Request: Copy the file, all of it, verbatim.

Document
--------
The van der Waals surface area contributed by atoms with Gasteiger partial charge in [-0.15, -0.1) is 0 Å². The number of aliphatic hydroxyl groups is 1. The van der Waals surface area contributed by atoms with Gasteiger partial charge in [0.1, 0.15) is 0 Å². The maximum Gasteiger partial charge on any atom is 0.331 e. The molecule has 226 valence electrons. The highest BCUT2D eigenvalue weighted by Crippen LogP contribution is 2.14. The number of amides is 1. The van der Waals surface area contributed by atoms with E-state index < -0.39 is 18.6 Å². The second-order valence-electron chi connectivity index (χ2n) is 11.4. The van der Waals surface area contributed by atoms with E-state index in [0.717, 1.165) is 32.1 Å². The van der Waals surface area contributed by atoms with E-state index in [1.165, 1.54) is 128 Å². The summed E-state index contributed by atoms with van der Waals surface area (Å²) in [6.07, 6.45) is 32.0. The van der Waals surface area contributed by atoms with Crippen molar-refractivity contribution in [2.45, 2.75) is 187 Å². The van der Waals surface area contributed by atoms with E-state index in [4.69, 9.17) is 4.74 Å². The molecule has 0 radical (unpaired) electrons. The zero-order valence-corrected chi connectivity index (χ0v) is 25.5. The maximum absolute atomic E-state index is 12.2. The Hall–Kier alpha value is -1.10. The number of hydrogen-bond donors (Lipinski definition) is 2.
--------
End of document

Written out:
The van der Waals surface area contributed by atoms with Gasteiger partial charge in [-0.15, -0.1) is 0 Å². The number of aliphatic hydroxyl groups is 1. The van der Waals surface area contributed by atoms with Gasteiger partial charge in [0.1, 0.15) is 0 Å². The maximum Gasteiger partial charge on any atom is 0.331 e. The molecule has 226 valence electrons. The highest BCUT2D eigenvalue weighted by Crippen LogP contribution is 2.14. The number of amides is 1. The van der Waals surface area contributed by atoms with E-state index < -0.39 is 18.6 Å². The second-order valence-electron chi connectivity index (χ2n) is 11.4. The van der Waals surface area contributed by atoms with E-state index in [0.717, 1.165) is 32.1 Å². The van der Waals surface area contributed by atoms with E-state index in [1.165, 1.54) is 128 Å². The summed E-state index contributed by atoms with van der Waals surface area (Å²) in [6.07, 6.45) is 32.0. The van der Waals surface area contributed by atoms with Crippen molar-refractivity contribution in [2.45, 2.75) is 187 Å². The van der Waals surface area contributed by atoms with E-state index in [4.69, 9.17) is 4.74 Å². The molecule has 0 radical (unpaired) electrons. The zero-order valence-corrected chi connectivity index (χ0v) is 25.5. The maximum absolute atomic E-state index is 12.2. The Hall–Kier alpha value is -1.10. The number of hydrogen-bond donors (Lipinski definition) is 2.